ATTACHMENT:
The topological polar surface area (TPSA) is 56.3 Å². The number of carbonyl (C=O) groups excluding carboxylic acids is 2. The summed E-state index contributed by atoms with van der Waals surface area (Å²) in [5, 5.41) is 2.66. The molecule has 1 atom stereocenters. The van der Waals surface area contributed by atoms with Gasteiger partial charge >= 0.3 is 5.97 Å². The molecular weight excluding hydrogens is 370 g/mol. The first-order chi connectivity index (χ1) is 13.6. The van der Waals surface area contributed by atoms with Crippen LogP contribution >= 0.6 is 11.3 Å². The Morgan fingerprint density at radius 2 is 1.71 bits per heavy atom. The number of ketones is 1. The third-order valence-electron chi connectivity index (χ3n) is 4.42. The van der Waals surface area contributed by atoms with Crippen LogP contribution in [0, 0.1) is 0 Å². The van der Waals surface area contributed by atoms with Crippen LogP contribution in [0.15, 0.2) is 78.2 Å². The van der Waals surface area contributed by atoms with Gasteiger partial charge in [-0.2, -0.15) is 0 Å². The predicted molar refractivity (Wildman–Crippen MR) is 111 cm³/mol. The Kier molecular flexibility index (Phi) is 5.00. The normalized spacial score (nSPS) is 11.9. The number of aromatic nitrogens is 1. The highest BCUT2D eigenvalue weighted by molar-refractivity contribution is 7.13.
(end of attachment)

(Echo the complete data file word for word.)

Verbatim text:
The topological polar surface area (TPSA) is 56.3 Å². The number of carbonyl (C=O) groups excluding carboxylic acids is 2. The summed E-state index contributed by atoms with van der Waals surface area (Å²) in [5, 5.41) is 2.66. The molecule has 1 atom stereocenters. The van der Waals surface area contributed by atoms with Gasteiger partial charge >= 0.3 is 5.97 Å². The molecular weight excluding hydrogens is 370 g/mol. The first-order chi connectivity index (χ1) is 13.6. The van der Waals surface area contributed by atoms with Crippen LogP contribution >= 0.6 is 11.3 Å². The Morgan fingerprint density at radius 2 is 1.71 bits per heavy atom. The number of ketones is 1. The third-order valence-electron chi connectivity index (χ3n) is 4.42. The van der Waals surface area contributed by atoms with Crippen LogP contribution in [0, 0.1) is 0 Å². The van der Waals surface area contributed by atoms with Crippen LogP contribution in [0.15, 0.2) is 78.2 Å². The van der Waals surface area contributed by atoms with Gasteiger partial charge in [-0.2, -0.15) is 0 Å². The predicted molar refractivity (Wildman–Crippen MR) is 111 cm³/mol. The Kier molecular flexibility index (Phi) is 5.00. The normalized spacial score (nSPS) is 11.9. The number of aromatic nitrogens is 1. The highest BCUT2D eigenvalue weighted by molar-refractivity contribution is 7.13.